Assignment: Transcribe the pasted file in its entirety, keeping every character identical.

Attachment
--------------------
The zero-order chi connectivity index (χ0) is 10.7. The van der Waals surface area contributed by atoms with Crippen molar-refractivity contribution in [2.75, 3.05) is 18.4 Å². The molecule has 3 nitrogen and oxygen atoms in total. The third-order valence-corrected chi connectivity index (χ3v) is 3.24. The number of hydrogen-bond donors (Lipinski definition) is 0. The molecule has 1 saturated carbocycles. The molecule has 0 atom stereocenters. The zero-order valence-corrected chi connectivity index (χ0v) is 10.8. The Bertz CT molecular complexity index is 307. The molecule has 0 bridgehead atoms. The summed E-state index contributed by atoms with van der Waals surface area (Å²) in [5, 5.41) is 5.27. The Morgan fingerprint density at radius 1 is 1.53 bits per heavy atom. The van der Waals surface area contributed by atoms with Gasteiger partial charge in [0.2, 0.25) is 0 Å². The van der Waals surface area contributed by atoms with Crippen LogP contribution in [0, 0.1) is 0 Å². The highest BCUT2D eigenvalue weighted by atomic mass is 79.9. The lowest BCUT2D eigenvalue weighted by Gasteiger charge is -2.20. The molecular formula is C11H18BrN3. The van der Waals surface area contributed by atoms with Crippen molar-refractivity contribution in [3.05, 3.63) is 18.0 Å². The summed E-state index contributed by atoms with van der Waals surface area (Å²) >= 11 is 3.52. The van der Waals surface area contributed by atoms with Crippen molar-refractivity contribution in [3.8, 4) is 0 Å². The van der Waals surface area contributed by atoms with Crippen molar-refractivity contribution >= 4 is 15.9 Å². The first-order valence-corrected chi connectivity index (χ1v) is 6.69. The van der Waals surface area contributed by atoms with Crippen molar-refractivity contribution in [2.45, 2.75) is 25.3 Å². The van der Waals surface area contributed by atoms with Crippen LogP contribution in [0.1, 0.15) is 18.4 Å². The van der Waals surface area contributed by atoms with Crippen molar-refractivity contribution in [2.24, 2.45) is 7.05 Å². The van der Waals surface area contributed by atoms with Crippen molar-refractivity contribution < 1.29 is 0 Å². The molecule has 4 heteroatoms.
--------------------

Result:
The zero-order chi connectivity index (χ0) is 10.7. The van der Waals surface area contributed by atoms with Crippen molar-refractivity contribution in [2.75, 3.05) is 18.4 Å². The molecule has 3 nitrogen and oxygen atoms in total. The third-order valence-corrected chi connectivity index (χ3v) is 3.24. The number of hydrogen-bond donors (Lipinski definition) is 0. The molecule has 1 saturated carbocycles. The molecule has 0 atom stereocenters. The zero-order valence-corrected chi connectivity index (χ0v) is 10.8. The Bertz CT molecular complexity index is 307. The molecule has 0 bridgehead atoms. The summed E-state index contributed by atoms with van der Waals surface area (Å²) in [5, 5.41) is 5.27. The Morgan fingerprint density at radius 1 is 1.53 bits per heavy atom. The van der Waals surface area contributed by atoms with Gasteiger partial charge in [0.2, 0.25) is 0 Å². The van der Waals surface area contributed by atoms with Crippen LogP contribution in [0, 0.1) is 0 Å². The highest BCUT2D eigenvalue weighted by atomic mass is 79.9. The lowest BCUT2D eigenvalue weighted by Gasteiger charge is -2.20. The molecular formula is C11H18BrN3. The van der Waals surface area contributed by atoms with Crippen molar-refractivity contribution in [3.05, 3.63) is 18.0 Å². The summed E-state index contributed by atoms with van der Waals surface area (Å²) >= 11 is 3.52. The van der Waals surface area contributed by atoms with Crippen molar-refractivity contribution in [3.8, 4) is 0 Å². The van der Waals surface area contributed by atoms with Crippen molar-refractivity contribution >= 4 is 15.9 Å². The first-order valence-corrected chi connectivity index (χ1v) is 6.69. The van der Waals surface area contributed by atoms with Crippen molar-refractivity contribution in [2.45, 2.75) is 25.3 Å². The van der Waals surface area contributed by atoms with Crippen LogP contribution in [0.1, 0.15) is 18.4 Å². The van der Waals surface area contributed by atoms with Crippen molar-refractivity contribution in [2.24, 2.45) is 7.05 Å². The van der Waals surface area contributed by atoms with Crippen molar-refractivity contribution < 1.29 is 0 Å². The molecule has 4 heteroatoms.